Next Kalp Juthani ‘15 told us that he poked around enough and found an employee-only elevator in the back part of the hotel. At first, the rest of us didn’t want to use it, but after a bit of convincing, we piled in. Once we reached the bottom, we stepped out and found ourselves in the back hallways of the hotel staff. Kalp led us to our door and then all of a sudden we were back in the lobby, where we rejoined with the rest of our group. Education in proper cigar smoking followed, as Bailey mentioned in his post.

The surprises I encountered that first day are many, but the most important realization was the near universal friendly and accommodating nature of the Cuban people. Sure, they like tourists for our money, but I think that even if it wasn’t for our money, they would still be amiable, curious, loving, and bursting with culture. Cuba would be nothing without the genuine beauty of its people. Hopefully the embargo will be lifted soon that every person in the States can have the chance to go to Cuba and meet its fabulous inhabitants and enjoy their culture.

Derek Andre Captivated by Cuba’s Beauty

Derek Andre – It’s Wednesday night here in Havana and, as a group, we find ourselves confronted with the sad truth that our stay here in beautiful Cuba is coming to an end. As sad as this may be, I think that the end of our stay here does bring about a good opportunity for me to give my thoughts on a few things that we’ve been able to see over the past few days in this country. So, here’s what I’ve picked up on.

Professor Hollander lectures from the roof of Havana’s Plaza Hotel

This place is beautiful. No really, Cuba is absolutely gorgeous. Everything from the weather to the architecture to the people is beautiful in this jewel of the Caribbean. It really is a shame that travel here is not easier because then more people could see the beauty of La Habana. This afternoon we had the opportunity to walk through the old part of the city (Habana Vieja) and it was breathtaking. To see buildings that are hundreds of years old that have been preserved was amazing to say the least.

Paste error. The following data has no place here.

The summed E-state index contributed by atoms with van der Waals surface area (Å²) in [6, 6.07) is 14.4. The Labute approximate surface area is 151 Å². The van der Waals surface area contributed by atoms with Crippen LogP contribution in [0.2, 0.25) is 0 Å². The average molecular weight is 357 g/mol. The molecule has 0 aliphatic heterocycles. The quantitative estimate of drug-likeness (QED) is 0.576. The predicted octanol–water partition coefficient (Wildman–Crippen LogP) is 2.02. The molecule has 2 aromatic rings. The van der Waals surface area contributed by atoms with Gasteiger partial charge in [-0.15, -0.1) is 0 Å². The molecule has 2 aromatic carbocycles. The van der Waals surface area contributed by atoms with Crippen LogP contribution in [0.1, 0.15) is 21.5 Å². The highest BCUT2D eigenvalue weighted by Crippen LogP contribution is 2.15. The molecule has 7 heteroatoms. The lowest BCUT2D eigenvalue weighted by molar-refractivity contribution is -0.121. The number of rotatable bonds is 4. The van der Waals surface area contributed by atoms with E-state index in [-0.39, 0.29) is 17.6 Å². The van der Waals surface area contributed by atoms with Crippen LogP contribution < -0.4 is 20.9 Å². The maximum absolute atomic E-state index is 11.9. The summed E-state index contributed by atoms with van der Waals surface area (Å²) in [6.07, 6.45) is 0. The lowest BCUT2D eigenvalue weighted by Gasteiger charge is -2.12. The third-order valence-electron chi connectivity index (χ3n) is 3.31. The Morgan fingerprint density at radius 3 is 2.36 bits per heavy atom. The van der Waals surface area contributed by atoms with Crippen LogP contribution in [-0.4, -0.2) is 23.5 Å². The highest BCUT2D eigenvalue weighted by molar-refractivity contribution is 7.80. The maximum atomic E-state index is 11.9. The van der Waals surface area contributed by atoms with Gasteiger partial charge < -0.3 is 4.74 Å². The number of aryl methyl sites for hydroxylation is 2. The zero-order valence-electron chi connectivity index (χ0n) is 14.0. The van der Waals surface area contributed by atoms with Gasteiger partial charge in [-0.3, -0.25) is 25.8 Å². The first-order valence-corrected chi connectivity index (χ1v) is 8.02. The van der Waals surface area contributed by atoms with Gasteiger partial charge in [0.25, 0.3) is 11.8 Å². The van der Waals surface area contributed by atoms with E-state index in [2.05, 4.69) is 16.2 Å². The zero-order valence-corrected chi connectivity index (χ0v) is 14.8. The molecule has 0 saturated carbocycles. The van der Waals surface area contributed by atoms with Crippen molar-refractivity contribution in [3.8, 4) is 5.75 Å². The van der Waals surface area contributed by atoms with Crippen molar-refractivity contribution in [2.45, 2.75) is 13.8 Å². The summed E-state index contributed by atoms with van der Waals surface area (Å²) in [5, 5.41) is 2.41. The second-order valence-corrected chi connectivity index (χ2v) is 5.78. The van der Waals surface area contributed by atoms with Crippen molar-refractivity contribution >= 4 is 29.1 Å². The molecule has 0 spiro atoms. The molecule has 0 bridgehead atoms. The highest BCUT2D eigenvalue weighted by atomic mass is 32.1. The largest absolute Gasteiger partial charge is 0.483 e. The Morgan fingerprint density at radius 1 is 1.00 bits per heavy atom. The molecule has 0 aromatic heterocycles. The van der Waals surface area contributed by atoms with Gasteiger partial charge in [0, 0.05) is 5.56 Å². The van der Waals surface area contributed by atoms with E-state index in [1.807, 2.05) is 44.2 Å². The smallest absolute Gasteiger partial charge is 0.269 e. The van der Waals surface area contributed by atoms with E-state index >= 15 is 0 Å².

The people are astounding. It’s no secret that most people in Cuba live an impoverished life. Everywhere you look in this country you find poverty. But even with this poverty, the people seem to be happy. Everyone you meet greets you with a smile and a handshake. To be quite honest I don’t think we’ve met anyone down here who didn’t seem to be in a good mood. And frankly I believe that people really are happy. I don’t get the feeling that this is just a show for us as tourists, but instead that Cubans are genuinely a joyous crowd.

Wabash students pose for a photo in Havana’s Revolution Square

There really are two sides to every story. In the states most people are aware of the embargo placed upon Cuba by our government, and we call it just that: an embargo. However, down here it is referred to as a blockade. The difference comes for the Cuban assertion that the embargo/blockade prevents third-party nations from trading with Cuba due to US pressures. We heard the other side during our trip to the US Interests Office, that the Cubans could buy food and medicine from the states but on a cash and carry agreement only. What’s the truth? Honestly I haven’t figured that out yet.

It might be time to end the embargo. As I’ve said, people know we don’t trade with Cuba and not just anyone can hop on a plane and travel here. All of this is due to a policy that was enacted during the Cold War when the USA and USSR were having an arms race and Cuba got swept into the fight. Well, last time I checked, the Cold War ended twenty years ago, so why are we still continuing this embargo against Cuba? We can’t argue it’s because Cuba is a communist country, because we trade with China and Vietnam. We can’t argue it’s because of human rights abuses, because we trade with Saudi Arabia. So why is it?

Students listen to a lecture on Cuba’s economy from a University of Havana professor